Viruses, Vol. 12, Pages 409: Influenza PB1-F2 Inhibits Avian MAVS Signaling

Viruses, Vol. 12, Pages 409: Influenza PB1-F2 Inhibits Avian MAVS Signaling Viruses doi: 10.3390/v12040409 Authors: Yanna Xiao Danyel Evseev Chase A. Stevens Adam Moghrabi Domingo Miranzo-Navarro Ximena Fleming-Canepa David G. Tetrault Katharine E. Magor RIG-I plays an essential role in the duck innate immune response to influenza infection. RIG-I engages the critical adaptor protein mitochondrial antiviral signaling (MAVS) to activate the downstream signaling pathway. The influenza A virus non-structural protein PB1-F2 interacts with MAVS in human cells to inhibit interferon production. As duck and human MAVS share only 28% amino acid similarity, it is not known whether the influenza virus can similarly inhibit MAVS signaling in avian cells. Using confocal microscopy we show that MAVS and the constitutively active N-terminal end of duck RIG-I (2CARD) co-localize in DF-1 cells, and duck MAVS is pulled down with GST-2CARD. We establish that either GST-2CARD, or duck MAVS can initiate innate signaling in chicken cells and their co-transfection augments interferon-beta promoter activity. Demonstrating the limits of cross-species interactions, duck RIG-I 2CARD initiates MAVS signaling in chicken cells, but works poorly in human cells. The D122A mutation of human 2CARD abrogates signaling by affecting MAVS engagement, and the reciprocal A120D mutation in duck 2CARD improves signaling in human cells. We show mitochondrial localization of PB1-F2 from influenza ...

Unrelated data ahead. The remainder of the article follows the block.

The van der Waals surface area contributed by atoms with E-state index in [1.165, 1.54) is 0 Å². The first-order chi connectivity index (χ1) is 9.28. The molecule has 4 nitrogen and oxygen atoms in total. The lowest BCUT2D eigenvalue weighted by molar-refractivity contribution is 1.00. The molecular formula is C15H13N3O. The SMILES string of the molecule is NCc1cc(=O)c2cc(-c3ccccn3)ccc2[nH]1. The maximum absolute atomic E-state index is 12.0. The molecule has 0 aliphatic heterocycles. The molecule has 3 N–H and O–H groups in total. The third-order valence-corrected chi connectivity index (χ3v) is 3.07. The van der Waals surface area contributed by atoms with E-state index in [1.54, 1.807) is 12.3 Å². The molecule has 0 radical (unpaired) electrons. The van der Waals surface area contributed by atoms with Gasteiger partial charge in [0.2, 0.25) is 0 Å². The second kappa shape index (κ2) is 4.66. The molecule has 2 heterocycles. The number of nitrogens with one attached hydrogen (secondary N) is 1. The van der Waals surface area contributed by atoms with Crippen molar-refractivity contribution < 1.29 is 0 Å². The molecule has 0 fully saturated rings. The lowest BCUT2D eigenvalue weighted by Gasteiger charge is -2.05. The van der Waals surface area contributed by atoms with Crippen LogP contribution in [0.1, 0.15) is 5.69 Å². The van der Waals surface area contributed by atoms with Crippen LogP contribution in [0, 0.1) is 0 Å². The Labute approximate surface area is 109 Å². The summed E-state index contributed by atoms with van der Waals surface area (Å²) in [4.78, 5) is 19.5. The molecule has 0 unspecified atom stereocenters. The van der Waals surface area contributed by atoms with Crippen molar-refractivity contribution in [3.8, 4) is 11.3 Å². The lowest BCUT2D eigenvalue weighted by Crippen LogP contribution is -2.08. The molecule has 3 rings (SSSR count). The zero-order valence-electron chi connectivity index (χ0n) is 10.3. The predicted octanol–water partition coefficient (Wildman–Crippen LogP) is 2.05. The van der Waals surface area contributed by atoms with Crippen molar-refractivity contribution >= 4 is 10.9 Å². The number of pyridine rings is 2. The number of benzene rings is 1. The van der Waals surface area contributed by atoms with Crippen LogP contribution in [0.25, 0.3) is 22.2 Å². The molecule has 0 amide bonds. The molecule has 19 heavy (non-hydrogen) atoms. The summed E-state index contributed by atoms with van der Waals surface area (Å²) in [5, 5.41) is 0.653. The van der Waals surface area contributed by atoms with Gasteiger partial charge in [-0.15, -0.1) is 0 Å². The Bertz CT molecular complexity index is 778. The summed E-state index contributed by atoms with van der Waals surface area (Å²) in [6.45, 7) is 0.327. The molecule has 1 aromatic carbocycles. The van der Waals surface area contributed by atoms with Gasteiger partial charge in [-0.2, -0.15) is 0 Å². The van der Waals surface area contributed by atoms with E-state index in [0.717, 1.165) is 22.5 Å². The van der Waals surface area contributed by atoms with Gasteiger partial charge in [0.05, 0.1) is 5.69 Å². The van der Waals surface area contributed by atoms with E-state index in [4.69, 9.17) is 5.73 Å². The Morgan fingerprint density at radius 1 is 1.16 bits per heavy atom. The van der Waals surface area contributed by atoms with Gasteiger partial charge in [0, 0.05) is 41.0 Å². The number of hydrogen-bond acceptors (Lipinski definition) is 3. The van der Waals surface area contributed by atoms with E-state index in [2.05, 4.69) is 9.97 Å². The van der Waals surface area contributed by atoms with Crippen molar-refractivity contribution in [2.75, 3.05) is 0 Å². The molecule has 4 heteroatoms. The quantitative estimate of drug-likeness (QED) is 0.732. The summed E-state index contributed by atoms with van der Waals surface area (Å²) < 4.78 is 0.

Source: Viruses - Category: Virology Authors: Tags: Article Source Type: research

Related Links:

Publication date: Available online 19 May 2020Source: Veterinary MicrobiologyAuthor(s): Bao-Yang Ruan, Yun Yao, Shuai-Yong Wang, Xiao-Qian Gong, Xiao-Min Liu, Qi Wang, Ling-Xue Yu, Shi-Qiang Zhu, Juan Wang, Tong-Ling Shan, Yan-Jun Zhou, Wu Tong, Hao Zheng, Guo-Xin Li, Fei Gao, Ning Kong, Hai Yu, Guang-Zhi Tong
Source: Veterinary Microbiology - Category: Veterinary Research Source Type: research
In addition to causing the pandemic influenza outbreaks of 1918 and 2009, subtype H1N1 influenza A viruses (IAVs) have caused seasonal epidemics since 1977. Antigenic property of influenza viruses are determin...
Source: BMC Bioinformatics - Category: Bioinformatics Authors: Tags: Methodology article Source Type: research